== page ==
In 234, Zhuge Ke was appointed as the Administrator (太守) of Danyang (丹楊) and was sent to suppress a revolt by the Shanyue tribes. Sun Quan appointed Chen Biao as the Commandant (都尉) of Xin'an (新安) and ordered him to be Zhuge Ke's advisor. Earlier on, Sun Quan had granted 200 taxable households to Chen Biao's family in recognition of Chen Wu's contributions, and those families were all based in Xin'an. Chen Biao saw that the men from those households were able-bodied and capable of serving in the military, so he requested permission from Sun Quan to recruit those men. Sun Quan asked him, "Your late father rendered meritorious service to the state, and the state has granted your family these taxable households to honour his contributions. Why do you not want them?" Chen Biao replied, "I pledged to eliminate all the enemies of the state and avenge my father. It is not my wish to have these men – who are capable of military service – as my slaves." He insisted on recruiting those men so Sun Quan agreed and praised him. Sun Quan then selected some households from other areas to replace those in Chen Biao's marquisate who had been conscripted.[9]

Later career[edit]

Throughout his three years in office, Chen Biao made developments in his jurisdiction and managed to recruit over 10,000 troops. At the time, Wu Qu (吳遽) had started a rebellion in Poyang (鄱陽) and had conquered cities, causing much fear and panic in the surrounding counties. Chen Biao led his forces to suppress the revolt and succeeded in forcing Wu Qu to surrender. On Lu Xun's recommendation, Chen Biao was subsequently promoted to Lieutenant-General (偏將軍) and his marquis rank was increased from a village marquis to a district marquis. He moved to Zhangkeng (章阬) and garrisoned there.[10]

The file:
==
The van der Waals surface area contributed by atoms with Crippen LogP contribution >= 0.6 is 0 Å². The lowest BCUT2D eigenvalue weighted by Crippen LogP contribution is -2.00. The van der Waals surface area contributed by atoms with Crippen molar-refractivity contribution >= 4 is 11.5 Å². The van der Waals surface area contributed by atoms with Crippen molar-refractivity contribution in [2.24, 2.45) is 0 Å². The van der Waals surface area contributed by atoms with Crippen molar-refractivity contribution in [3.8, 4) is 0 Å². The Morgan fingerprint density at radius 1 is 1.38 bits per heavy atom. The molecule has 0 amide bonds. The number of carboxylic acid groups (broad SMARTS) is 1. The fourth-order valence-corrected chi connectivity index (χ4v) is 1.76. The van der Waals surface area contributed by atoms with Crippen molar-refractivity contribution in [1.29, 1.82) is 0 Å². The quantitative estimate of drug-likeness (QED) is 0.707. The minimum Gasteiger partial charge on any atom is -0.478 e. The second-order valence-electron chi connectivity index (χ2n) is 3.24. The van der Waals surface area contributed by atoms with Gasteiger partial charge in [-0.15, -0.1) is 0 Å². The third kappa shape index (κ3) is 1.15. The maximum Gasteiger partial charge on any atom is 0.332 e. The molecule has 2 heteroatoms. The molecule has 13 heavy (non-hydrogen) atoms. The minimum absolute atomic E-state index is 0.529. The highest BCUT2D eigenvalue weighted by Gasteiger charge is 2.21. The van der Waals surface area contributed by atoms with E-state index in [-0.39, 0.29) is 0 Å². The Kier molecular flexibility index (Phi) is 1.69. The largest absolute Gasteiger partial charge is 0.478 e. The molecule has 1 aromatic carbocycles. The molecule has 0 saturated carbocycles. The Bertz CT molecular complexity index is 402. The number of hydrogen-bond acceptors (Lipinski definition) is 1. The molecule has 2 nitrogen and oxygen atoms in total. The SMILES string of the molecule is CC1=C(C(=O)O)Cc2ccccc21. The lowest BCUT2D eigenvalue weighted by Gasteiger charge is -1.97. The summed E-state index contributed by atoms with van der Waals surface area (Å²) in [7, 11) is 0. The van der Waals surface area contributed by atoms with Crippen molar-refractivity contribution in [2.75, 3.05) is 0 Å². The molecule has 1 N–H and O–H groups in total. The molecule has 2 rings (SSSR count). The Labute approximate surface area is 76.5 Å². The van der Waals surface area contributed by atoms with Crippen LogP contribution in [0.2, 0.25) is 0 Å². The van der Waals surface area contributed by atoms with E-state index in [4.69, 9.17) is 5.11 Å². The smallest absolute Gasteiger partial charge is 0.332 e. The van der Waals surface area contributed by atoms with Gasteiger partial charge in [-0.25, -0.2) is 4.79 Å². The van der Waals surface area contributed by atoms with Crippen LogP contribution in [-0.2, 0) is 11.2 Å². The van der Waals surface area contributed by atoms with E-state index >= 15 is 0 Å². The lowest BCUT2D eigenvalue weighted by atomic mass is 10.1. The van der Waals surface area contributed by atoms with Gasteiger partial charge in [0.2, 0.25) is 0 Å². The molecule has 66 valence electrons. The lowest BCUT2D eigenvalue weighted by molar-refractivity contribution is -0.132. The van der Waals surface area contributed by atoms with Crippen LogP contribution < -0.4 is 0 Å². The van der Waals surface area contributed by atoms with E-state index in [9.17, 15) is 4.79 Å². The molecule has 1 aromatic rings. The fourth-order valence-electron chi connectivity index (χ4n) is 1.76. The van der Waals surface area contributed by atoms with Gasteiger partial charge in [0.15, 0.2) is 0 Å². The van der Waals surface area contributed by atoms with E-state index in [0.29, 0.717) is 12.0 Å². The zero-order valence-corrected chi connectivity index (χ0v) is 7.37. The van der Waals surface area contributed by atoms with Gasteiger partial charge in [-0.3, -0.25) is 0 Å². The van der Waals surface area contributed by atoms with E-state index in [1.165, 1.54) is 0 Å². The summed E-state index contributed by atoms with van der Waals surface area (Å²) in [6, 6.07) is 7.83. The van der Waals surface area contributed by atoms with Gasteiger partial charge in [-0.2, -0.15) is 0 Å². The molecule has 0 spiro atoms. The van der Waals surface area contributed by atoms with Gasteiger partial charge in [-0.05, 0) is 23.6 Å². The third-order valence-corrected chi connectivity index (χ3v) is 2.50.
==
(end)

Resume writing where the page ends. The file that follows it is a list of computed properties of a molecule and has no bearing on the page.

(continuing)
Chen Biao died at the age of 34 (by East Asian age reckoning) in an unknown year. He had dedicated all his family income to military expenses so his family was very poor when he died. The crown prince Sun Deng had a house built for Chen Biao's family.[11]


When Chen Biao's elder half-brother Chen Xiu died, Chen Biao's mother refused to submit to Chen Xiu's mother, who had a higher status in the family because she was Chen Wu's official spouse. Chen Biao told his mother, "It's unfortunate that my brother died early. Now, I'm the head of the family so I should pay respect to my stepmother. Mother, I hope you can accept my stepmother and maintain harmonious relations with her. If you can't, I'll leave and stay elsewhere." Chen Biao said so out of graciousness and filial piety. His mother agreed and got along well with his stepmother.[12]


When Chen Biao's son, Chen Ao (陳敖), reached the age of 16, he was commissioned as a Major of Separate Command (別部司馬) and placed in charge of 400 troops. After Chen Ao died, his cousin Chen Yan (陳延) inherited his military appointment.[13]

See also[edit]


  1. ^ The Sanguozhi only mentioned that Chen Biao died at the age of 34 (by East Asian age reckoning).[1] The year was not mentioned.


  1. ^ a b (年三十四卒。) Sanguozhi vol. 55.
  2. ^ (弟表,字文奧,武庶子也, ...) Sanguozhi vol. 55.
  3. ^ (建安二十年,從擊合肥,奮命戰死。) Sanguozhi vol. 55.
  4. ^ (黃龍元年卒。) Sanguozhi vol. 55.
  5. ^ (... 少知名,與諸葛恪、顧譚、張休等並侍東宮,皆共親友。尚書曁豔亦與表善,後豔遇罪,時人咸自營護,信厚言薄,表獨不然,士以此重之。徙太子中庶子,拜翼正都尉。) Sanguozhi vol. 55.
  6. ^ (表以父死敵場,求用為將,領兵五百人。表欲得戰士之力,傾意接待,士皆愛附,樂為用命。時有盜官物者,疑無難士施明。明素壯悍,收考極毒,惟死無辭,廷尉以聞。權以表能得健兒之心,詔以明付表,使自以意求其情實。表便破械沐浴,易其衣服,厚設酒食,歡以誘之。明乃首服,具列支黨。表以狀聞。權奇之,欲全其名,特為赦明,誅戮其黨。) Sanguozhi vol. 55.
  7. ^ (始施明感表,自變行為善,遂成健將,致位將軍。) Sanguozhi vol. 55.
  8. ^ (遷表為無難右部督,封都亭侯,以繼舊爵。表皆陳讓,乞以傳脩子延,權不許。) Sanguozhi vol. 55.
  9. ^ (嘉禾三年,諸葛恪領丹楊太守,討平山越,以表領新安都尉,與恪參勢。初,表所受賜復人得二百家,在會稽新安縣。表簡視其人,皆堪好兵,乃上疏陳讓,乞以還官,充足精銳。詔曰:「先將軍有功於國,國家以此報之,卿何得辭焉?」表乃稱曰:「今除國賊,報父之仇,以人為本。空枉此勁銳以為僮僕,非表志也。」皆輒料取以充部伍。所在以聞,權甚嘉之。下郡縣,料正戶羸民以補其處。) Sanguozhi vol. 55.
  10. ^ (表在官三年,廣開降納,得兵萬餘人。事捷當出,會鄱陽民吳遽等為亂,攻沒城郭,屬縣搖動,表便越界赴討,遽以破敗,遂降。陸遜拜表偏將軍,進封都鄉侯,北屯章阬。) Sanguozhi vol. 55.
  11. ^ (年三十四卒。家財盡於養士,死之日,妻子露立,太子登為起屋宅。) Sanguozhi vol. 55.
  12. ^ (兄脩亡後,表母不肯事脩母,表謂其母曰:「兄不幸早亡,表統家事,當奉嫡母。母若能為表屈情,承順嫡母者,是至願也;若母不能,直當出別居耳。」表於大義公正如此。由是二母感寤雍穆。) Sanguozhi vol. 55.
  13. ^ (子敖年十七,拜別部司馬,授兵四百人。敖卒,脩子延復為司馬代敖。) Sanguozhi vol. 55.